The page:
Scared Straight -- by Poetry?

It sounds like a joke: "What's worse than prison? A poetry class." But for 25 teens, the sentence for trashing a former Robert Frost home was a mini-course with a Middlebury scholar of the New England icon.
June 4, 2008

Jay Parini has taught poetry to many, many students during his 30-plus years of college teaching. But the group of teenagers for whom he has read and analyzed Robert Frost's poems in recent weeks are unlike the young people he has encountered in the classrooms of Dartmouth and Middlebury Colleges since 1975.

"To them, Robert Frost is just a name on a plaque," said Parini, a poet, novelist and biographer of Frost. "I can't assume a damn thing that they have any knowledge at all" about Frost or poetry.

Parini's students these last two weeks have not had much of a choice but to listen to the Middlebury professor. Their attendance in the two sessions, the second of which was Tuesday, was mandatory as part of a "court diversion" program they entered in lieu of going to jail. Their crime: trashing a Vermont home in which Frost summered for the last two decades of his life, as a party they held raged out of control. The high school students, who were invited to the Homer Noble Farm, an unheated farmhouse in Ripton, Vt., by a youthful former employee of Middlebury College, which owns the structure, burned furniture to keep warm, broke china and soiled the carpets. They did more than $10,000 in damage.

The local prosecutor, Addison County State’s Attorney John Quinn, contemplated sending them to jail. But he opted instead for a more creative punishment. “I guess I was thinking that if these teens had a better understanding of who Robert Frost was, and his contribution to our society, that they would be more respectful of other people’s property in the future and would also learn something from the experience,” he told the Associated Press.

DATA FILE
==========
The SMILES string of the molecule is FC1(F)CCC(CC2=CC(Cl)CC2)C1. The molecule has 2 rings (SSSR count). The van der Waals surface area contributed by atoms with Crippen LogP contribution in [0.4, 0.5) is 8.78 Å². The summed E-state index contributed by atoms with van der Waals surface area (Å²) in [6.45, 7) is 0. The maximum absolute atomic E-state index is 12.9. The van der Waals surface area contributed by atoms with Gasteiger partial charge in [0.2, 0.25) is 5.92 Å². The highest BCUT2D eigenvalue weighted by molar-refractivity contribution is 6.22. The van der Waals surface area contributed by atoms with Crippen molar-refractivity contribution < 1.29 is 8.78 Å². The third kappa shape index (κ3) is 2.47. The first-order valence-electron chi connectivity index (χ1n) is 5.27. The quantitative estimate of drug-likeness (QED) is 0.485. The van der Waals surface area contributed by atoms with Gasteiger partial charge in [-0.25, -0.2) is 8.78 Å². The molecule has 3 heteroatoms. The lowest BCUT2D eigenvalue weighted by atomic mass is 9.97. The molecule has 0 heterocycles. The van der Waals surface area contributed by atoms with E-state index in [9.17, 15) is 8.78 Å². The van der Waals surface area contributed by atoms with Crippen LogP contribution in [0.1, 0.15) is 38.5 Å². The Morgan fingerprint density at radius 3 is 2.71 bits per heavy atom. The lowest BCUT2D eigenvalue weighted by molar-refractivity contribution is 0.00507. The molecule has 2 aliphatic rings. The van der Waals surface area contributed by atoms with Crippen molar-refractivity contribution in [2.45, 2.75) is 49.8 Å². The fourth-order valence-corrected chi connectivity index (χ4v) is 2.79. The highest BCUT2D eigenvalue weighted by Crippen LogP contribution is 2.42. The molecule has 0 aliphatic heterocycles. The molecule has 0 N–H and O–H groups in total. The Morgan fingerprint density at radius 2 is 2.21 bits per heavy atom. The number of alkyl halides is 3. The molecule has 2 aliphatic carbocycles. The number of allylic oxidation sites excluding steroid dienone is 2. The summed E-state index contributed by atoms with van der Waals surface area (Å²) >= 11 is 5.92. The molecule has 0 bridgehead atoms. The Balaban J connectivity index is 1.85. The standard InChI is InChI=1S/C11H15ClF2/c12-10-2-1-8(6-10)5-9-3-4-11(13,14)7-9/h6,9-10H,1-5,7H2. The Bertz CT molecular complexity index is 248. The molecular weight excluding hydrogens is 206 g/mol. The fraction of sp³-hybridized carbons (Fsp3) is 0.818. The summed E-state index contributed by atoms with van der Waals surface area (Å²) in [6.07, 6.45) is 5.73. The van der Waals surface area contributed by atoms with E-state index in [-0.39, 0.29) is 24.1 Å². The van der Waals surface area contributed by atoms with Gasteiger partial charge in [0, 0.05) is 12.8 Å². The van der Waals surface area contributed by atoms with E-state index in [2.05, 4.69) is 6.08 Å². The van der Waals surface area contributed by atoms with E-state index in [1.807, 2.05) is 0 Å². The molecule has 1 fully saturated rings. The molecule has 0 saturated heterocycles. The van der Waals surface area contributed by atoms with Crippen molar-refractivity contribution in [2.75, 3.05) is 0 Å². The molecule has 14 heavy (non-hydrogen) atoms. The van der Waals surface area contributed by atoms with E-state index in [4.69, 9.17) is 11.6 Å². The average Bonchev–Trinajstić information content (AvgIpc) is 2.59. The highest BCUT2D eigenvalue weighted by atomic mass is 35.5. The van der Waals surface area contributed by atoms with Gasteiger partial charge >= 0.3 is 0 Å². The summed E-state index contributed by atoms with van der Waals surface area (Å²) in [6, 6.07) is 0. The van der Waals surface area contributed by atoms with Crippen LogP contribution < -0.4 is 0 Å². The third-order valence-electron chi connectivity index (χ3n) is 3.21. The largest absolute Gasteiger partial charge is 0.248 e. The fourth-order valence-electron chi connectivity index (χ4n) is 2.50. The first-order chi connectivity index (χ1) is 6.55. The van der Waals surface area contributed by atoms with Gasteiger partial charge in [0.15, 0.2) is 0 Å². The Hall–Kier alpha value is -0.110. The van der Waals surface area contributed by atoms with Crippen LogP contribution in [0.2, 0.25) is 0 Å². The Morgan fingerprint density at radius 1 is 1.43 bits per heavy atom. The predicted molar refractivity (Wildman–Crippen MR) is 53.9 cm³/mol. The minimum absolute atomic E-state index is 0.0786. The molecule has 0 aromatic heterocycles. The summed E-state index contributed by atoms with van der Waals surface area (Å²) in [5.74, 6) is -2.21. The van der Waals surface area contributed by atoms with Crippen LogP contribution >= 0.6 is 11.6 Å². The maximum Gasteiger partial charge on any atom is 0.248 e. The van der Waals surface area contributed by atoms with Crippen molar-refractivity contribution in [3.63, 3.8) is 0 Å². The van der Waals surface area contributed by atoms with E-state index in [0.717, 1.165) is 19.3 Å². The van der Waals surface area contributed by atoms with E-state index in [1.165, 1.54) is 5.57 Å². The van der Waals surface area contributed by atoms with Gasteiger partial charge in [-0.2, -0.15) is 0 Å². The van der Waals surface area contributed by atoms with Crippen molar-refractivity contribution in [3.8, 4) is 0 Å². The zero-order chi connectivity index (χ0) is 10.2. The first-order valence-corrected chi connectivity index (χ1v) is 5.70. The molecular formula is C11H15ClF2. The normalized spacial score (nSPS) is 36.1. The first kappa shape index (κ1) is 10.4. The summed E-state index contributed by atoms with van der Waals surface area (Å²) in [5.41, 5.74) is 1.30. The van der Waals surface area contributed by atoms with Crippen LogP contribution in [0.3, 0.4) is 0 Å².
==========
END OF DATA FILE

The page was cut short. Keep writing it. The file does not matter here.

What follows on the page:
Quinn's call to Parini suggesting that he teach the wrongdoers about Frost caught the author and poet by surprise, but he embraced the idea. In two sessions, Parini said he "tried to take it down to brass tacks ... just reading some very moving Frost poems," rather than trying to beat the young people over the head with lectures. ("I had three teenagers of my own," he said.)

"Out Out," which describes a teenage farmhand's loss of his hand, seemed to resonate with the high schoolers who themselves hail mostly from farm country, Parini said. And as he read from the seemingly inevitable "The Road Not Taken," Parini said, he could not help but suggest to his temporary students that they might be "lost in your own woods."

"This was a very moving and emotional experience, and I think I really connected emotionally with these kids," Parini said. "The goal was to show them why poetry matters in their lives. That it's not just some monument on a hillside, but it has very crucial and vital things ot say about their very own lives."


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